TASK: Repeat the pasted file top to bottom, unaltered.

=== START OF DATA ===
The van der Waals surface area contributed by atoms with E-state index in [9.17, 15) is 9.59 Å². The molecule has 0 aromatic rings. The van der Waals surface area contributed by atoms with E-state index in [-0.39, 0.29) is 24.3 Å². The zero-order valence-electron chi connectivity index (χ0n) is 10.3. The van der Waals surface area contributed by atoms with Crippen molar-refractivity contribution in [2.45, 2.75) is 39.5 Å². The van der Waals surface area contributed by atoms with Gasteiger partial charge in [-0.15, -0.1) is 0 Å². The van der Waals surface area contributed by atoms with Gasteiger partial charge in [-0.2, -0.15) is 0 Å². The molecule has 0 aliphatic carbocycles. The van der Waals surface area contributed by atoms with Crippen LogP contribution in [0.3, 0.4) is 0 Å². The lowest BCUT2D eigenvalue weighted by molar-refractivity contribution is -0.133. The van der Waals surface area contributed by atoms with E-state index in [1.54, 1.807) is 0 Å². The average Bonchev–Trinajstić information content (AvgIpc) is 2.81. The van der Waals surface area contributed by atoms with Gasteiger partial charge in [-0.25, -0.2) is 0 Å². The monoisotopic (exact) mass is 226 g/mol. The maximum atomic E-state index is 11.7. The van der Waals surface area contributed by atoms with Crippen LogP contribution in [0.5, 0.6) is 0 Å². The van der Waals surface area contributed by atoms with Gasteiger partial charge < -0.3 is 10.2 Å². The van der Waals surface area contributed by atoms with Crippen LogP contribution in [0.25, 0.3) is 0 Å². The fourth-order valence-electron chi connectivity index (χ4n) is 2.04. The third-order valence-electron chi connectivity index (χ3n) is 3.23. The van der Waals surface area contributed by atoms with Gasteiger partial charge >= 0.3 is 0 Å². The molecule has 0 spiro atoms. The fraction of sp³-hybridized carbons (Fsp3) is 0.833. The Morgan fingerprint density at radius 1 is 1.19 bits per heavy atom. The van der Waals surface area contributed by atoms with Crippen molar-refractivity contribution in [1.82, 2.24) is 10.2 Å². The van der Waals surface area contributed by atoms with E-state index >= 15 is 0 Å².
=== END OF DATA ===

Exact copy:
The van der Waals surface area contributed by atoms with E-state index in [9.17, 15) is 9.59 Å². The molecule has 0 aromatic rings. The van der Waals surface area contributed by atoms with E-state index in [-0.39, 0.29) is 24.3 Å². The zero-order valence-electron chi connectivity index (χ0n) is 10.3. The van der Waals surface area contributed by atoms with Crippen molar-refractivity contribution in [2.45, 2.75) is 39.5 Å². The van der Waals surface area contributed by atoms with Gasteiger partial charge in [-0.15, -0.1) is 0 Å². The van der Waals surface area contributed by atoms with Gasteiger partial charge in [-0.2, -0.15) is 0 Å². The molecule has 0 aliphatic carbocycles. The van der Waals surface area contributed by atoms with Crippen LogP contribution in [0.3, 0.4) is 0 Å². The lowest BCUT2D eigenvalue weighted by molar-refractivity contribution is -0.133. The van der Waals surface area contributed by atoms with E-state index in [1.54, 1.807) is 0 Å². The average Bonchev–Trinajstić information content (AvgIpc) is 2.81. The van der Waals surface area contributed by atoms with Gasteiger partial charge in [-0.25, -0.2) is 0 Å². The monoisotopic (exact) mass is 226 g/mol. The maximum atomic E-state index is 11.7. The van der Waals surface area contributed by atoms with Crippen LogP contribution in [0.5, 0.6) is 0 Å². The van der Waals surface area contributed by atoms with Gasteiger partial charge < -0.3 is 10.2 Å². The van der Waals surface area contributed by atoms with Crippen LogP contribution in [0.25, 0.3) is 0 Å². The fourth-order valence-electron chi connectivity index (χ4n) is 2.04. The third-order valence-electron chi connectivity index (χ3n) is 3.23. The van der Waals surface area contributed by atoms with Gasteiger partial charge >= 0.3 is 0 Å². The molecule has 0 spiro atoms. The fraction of sp³-hybridized carbons (Fsp3) is 0.833. The Morgan fingerprint density at radius 1 is 1.19 bits per heavy atom. The van der Waals surface area contributed by atoms with Crippen molar-refractivity contribution in [1.82, 2.24) is 10.2 Å². The van der Waals surface area contributed by atoms with E-state index >= 15 is 0 Å².